[2] On the question of defendant's negligence, he admitted that the north-south traffic signals showed red when he was only part way through the intersection, the exact point being in conflict. If, as witness Carmack testified, defendant was opposite the safety island near the northwest corner of the intersection when the signal changed to red, he could have stopped there and waited for traffic to clear in his favor. The evidence as to the speed at which defendant was operating his automobile is also in conflict, but it is shown that the right-hand corner of his windshield had a few drops of water on it. "Even though the operator of an automobile may be rigidly within the law, he still remains bound to anticipate that he may meet persons at any point of the street and he must, in order to avoid the charge of negligence, keep a proper lookout for them and keep his machine under such control as will enable him to avoid a collision with another person using proper care and caution and if the situation requires, he must slow up and stop." (Brush v. Kurstin, 11 Cal. App. 2d 258 at 261 [53 PaCal.2d 777], citing Rush v. Lagomarsino, 196 Cal. 308, 317 [237 P. 1066]; Reaugh v. Cudahy Packing Co., 189 Cal. 335, 340 [208 P. 125].)

As to appellant's third point, we are convinced that the evidence was sufficient to support the verdict and the judgment against defendant, and that there was no error on the part of the trial court when it denied his motions for new trial and for judgment notwithstanding the verdict.

Appellant finally complains of error by the court in giving of certain instructions to the jury and in refusing to give certain requested instructions. Taking all of the instructions given and considering each as a part of the whole, it is apparent that the jury was fully and fairly instructed as to the [24 Cal. App. 2d 237] law applicable to the facts in issue, and also that the instructions which were requested and refused by the court were properly covered by the instructions which were given.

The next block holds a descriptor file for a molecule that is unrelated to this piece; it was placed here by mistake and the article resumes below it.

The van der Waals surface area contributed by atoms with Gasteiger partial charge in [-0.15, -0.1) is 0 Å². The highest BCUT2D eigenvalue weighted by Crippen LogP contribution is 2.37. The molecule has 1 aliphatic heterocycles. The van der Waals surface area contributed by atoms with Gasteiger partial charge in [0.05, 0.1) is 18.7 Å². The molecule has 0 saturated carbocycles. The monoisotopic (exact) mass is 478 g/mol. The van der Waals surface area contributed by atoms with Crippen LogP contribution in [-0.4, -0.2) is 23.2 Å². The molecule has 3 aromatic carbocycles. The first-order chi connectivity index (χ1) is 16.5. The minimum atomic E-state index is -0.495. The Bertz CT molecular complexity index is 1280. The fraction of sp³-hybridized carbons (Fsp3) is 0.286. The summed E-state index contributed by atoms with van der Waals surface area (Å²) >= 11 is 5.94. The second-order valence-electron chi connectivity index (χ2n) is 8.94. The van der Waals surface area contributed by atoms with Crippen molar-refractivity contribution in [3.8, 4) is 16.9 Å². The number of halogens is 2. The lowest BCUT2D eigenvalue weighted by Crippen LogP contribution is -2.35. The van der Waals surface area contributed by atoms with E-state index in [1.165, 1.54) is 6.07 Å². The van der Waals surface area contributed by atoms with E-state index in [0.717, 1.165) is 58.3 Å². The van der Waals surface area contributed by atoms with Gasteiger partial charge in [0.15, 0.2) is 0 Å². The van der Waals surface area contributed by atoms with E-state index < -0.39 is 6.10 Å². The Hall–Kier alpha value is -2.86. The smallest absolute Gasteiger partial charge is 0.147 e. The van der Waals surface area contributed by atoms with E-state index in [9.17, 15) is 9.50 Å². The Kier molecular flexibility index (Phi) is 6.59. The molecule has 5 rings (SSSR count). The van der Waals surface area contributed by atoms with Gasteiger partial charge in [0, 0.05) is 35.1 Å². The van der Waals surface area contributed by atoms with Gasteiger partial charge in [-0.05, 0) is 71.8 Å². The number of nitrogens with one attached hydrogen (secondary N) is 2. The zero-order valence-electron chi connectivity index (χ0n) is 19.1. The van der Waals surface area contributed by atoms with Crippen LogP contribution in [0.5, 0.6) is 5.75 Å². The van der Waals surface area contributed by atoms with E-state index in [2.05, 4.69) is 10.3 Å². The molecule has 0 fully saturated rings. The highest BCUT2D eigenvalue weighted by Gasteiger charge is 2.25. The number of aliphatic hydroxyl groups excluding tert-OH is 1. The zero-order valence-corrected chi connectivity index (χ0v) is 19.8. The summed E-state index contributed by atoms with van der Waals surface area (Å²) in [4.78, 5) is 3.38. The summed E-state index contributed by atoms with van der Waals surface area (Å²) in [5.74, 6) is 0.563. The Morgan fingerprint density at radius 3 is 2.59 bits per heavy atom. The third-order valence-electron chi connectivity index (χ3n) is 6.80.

The motion to dismiss is denied. The judgment and order are affirmed.

White, J., concurred.

Doran, J.,

Dissenting.

I dissent for the reason that in my opinion there is no evidence whatsoever of any negligence on the part of the defendant. He was operating his automobile at a lawful rate of speed. He had entered and proceeded into the intersection some distance before the signal changed against him. Under such circumstances it was lawful for him to continue through. His automobile was stopped within a car's length of the point of impact.

If the complicated character of the intersection imposed a greater degree of care, it applied equally to the plaintiff and to the defendant. Plaintiff testified that he saw defendant's car three times as it approached him, before he was struck. Assuming, for the sake of argument, but not conceding, that defendant was guilty of negligence even to a small degree, plaintiff's conduct under the circumstances amounted to contributory negligence.

Defendant's motion for judgment notwithstanding the verdict should have been granted.

A petition by appellant to have the cause heard in the Supreme Court, after judgment in the District Court of Appeal, was denied by the Supreme Court on February 21, 1938.

Curtis, J., voted for a hearing.